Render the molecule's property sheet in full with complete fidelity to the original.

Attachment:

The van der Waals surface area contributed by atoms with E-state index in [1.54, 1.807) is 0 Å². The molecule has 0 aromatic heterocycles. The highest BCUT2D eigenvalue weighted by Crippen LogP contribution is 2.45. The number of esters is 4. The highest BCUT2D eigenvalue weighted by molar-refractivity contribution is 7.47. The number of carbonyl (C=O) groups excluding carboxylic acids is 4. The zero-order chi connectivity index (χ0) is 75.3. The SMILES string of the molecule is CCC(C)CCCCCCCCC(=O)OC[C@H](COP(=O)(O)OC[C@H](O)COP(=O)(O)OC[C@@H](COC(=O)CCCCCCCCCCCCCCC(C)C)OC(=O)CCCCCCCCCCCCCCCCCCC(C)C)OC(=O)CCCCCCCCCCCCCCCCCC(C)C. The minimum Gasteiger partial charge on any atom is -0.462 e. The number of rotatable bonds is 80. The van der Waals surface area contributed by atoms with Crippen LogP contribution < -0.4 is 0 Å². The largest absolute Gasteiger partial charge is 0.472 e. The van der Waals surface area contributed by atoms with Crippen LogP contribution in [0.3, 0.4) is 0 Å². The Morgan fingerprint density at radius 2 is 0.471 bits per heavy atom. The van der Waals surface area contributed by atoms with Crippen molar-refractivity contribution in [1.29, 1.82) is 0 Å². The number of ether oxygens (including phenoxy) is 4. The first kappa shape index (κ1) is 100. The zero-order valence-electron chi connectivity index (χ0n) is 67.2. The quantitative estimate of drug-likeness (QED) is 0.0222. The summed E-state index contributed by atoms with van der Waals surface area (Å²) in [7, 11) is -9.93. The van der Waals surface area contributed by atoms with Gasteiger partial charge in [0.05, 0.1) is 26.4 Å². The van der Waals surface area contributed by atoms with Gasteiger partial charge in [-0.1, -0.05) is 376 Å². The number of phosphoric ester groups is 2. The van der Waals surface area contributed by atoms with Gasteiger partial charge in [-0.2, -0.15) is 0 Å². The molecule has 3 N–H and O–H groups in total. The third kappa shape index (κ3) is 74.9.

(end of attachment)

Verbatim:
The van der Waals surface area contributed by atoms with E-state index in [1.54, 1.807) is 0 Å². The molecule has 0 aromatic heterocycles. The highest BCUT2D eigenvalue weighted by Crippen LogP contribution is 2.45. The number of esters is 4. The highest BCUT2D eigenvalue weighted by molar-refractivity contribution is 7.47. The number of carbonyl (C=O) groups excluding carboxylic acids is 4. The zero-order chi connectivity index (χ0) is 75.3. The SMILES string of the molecule is CCC(C)CCCCCCCCC(=O)OC[C@H](COP(=O)(O)OC[C@H](O)COP(=O)(O)OC[C@@H](COC(=O)CCCCCCCCCCCCCCC(C)C)OC(=O)CCCCCCCCCCCCCCCCCCC(C)C)OC(=O)CCCCCCCCCCCCCCCCCC(C)C. The minimum Gasteiger partial charge on any atom is -0.462 e. The number of rotatable bonds is 80. The van der Waals surface area contributed by atoms with Crippen LogP contribution < -0.4 is 0 Å². The largest absolute Gasteiger partial charge is 0.472 e. The van der Waals surface area contributed by atoms with Crippen LogP contribution in [0.3, 0.4) is 0 Å². The Morgan fingerprint density at radius 2 is 0.471 bits per heavy atom. The van der Waals surface area contributed by atoms with Crippen molar-refractivity contribution in [1.29, 1.82) is 0 Å². The number of ether oxygens (including phenoxy) is 4. The first kappa shape index (κ1) is 100. The zero-order valence-electron chi connectivity index (χ0n) is 67.2. The quantitative estimate of drug-likeness (QED) is 0.0222. The summed E-state index contributed by atoms with van der Waals surface area (Å²) in [7, 11) is -9.93. The van der Waals surface area contributed by atoms with Gasteiger partial charge in [0.05, 0.1) is 26.4 Å². The van der Waals surface area contributed by atoms with Gasteiger partial charge in [-0.1, -0.05) is 376 Å². The number of phosphoric ester groups is 2. The van der Waals surface area contributed by atoms with Gasteiger partial charge in [-0.2, -0.15) is 0 Å². The molecule has 3 N–H and O–H groups in total. The third kappa shape index (κ3) is 74.9.